“All people have up until November 9 to lodge an application to be a candidate in this by-election and until that date comes and goes, we won’t really know who is or isn’t going to stand,” he said.
“While some are saying they’re not going to nominate, potentially they could, if they change their minds between now and then.”
Mr Webb said he didn’t know of any high profile or shock candidates with the potential to cause an upset but stressed, “We’ve got to be prepared for everything”.
He said there was a lot of “hype” and speculation that former WA MP Ian Britza – who is 63 years-old and lost his metropolitan seat after eight years but has never lived in New England – would nominate but nothing is confirmed.
“We’ll just deal with the cards that are dealt,” Mr Webb said.
“The organisation is in good shape and is well disciplined and we’ll work hard to get the best outcome.
“We’ll wait until November 9 and then we’ll know who we are facing and who we won’t be facing, at the by-election.
“Tony Windsor could still nominate and there’s nothing to say that he can’t but I don’t think he will and I think he’d look foolish if he did now - but you just never know with him.”
Mr Webb said a campaign team for New England was also being assembled headed-up by Nationals federal director Ben Hindmarsh and NSW Nationals political communications and campaigning expert Ross Cadell.
“They’re working very hard to try and develop strategies that suit what our candidate Barnaby Joyce wants,” he said.
“This is a local campaign and we’re fighting it on local issues and that’s the way Barnaby certainly wants it to be run, as well as highlighting some of his other political wins in Canberra.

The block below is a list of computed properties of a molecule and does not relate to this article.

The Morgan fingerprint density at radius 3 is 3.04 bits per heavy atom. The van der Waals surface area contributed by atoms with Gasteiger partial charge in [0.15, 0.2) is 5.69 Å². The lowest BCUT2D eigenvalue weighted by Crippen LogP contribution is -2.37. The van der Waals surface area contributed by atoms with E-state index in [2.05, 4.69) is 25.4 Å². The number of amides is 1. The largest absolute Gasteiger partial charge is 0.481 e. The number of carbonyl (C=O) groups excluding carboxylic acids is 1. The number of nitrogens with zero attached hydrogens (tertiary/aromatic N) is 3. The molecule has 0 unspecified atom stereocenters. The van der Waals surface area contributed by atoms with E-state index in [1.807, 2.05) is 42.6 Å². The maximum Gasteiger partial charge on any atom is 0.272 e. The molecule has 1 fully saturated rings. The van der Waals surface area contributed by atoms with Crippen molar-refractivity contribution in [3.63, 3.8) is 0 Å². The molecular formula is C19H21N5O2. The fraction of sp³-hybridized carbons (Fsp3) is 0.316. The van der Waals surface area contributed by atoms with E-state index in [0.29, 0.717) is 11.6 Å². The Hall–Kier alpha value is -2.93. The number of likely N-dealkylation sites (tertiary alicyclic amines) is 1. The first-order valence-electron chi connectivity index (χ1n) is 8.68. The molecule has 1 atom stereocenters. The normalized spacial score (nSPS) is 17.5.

“Many of the local issues he’s talking about are things that he said he’d do at the last federal election and he’s been steadily delivering on those promises.
“And the promises he made, if they haven’t been delivered already, are in the pipeline.”
Mr Webb said decentralising the Australian Pesticides and Veterinary Medicines from Canberra to Armidale and setting up the Regional Investment Corporation were two such core election promises made by Mr Joyce.
He said mobile phone towers to address communication black spots and digital connectivity, funding for road works and bridges and the $8.4 billion for the inland rail project were also priorities for New England voters.
“There are many things Barnaby said he’d do at the last election and he’s delivered on most of them and the others are in the pipeline, so he’s in a good position,” he said.
Mr Webb said the mood around the New England region on the citizenship drama that’s struck the Nationals and Mr Joyce was that it was “absolute BS”.
“People feel we need to get over it and get on with it and get Barnaby back to where he needs to be,” he said.
“People are saying they’re ‘over it’, they voted for him last time and they’ll vote for him again this time, so we can just get on with governing this country and making it a better place to live in.
“Our attitude now is we have to work very hard to make sure he does win the seat.
“And not withstanding who says they’re going to run or not going to run, you still have to run this as a full campaign and work very hard with your candidate and Barnaby’s working extremely hard to ensure that he can retain the seat.”
Mr Joyce said “this is one of those campaigns where people ask 'what have the Nats done?’ and you sit down, make a cup of tea, roll a smoke and start talking for half an hour”.
He said issues like funding for major roads and infrastructure remained important to New England voters and enhancing farm-gate returns, through ongoing work expanding trade and building on existing Free Trade Agreements or tax incentives for farmers.
“I’ve never taken anything for granted and have always been ready to go,” he said.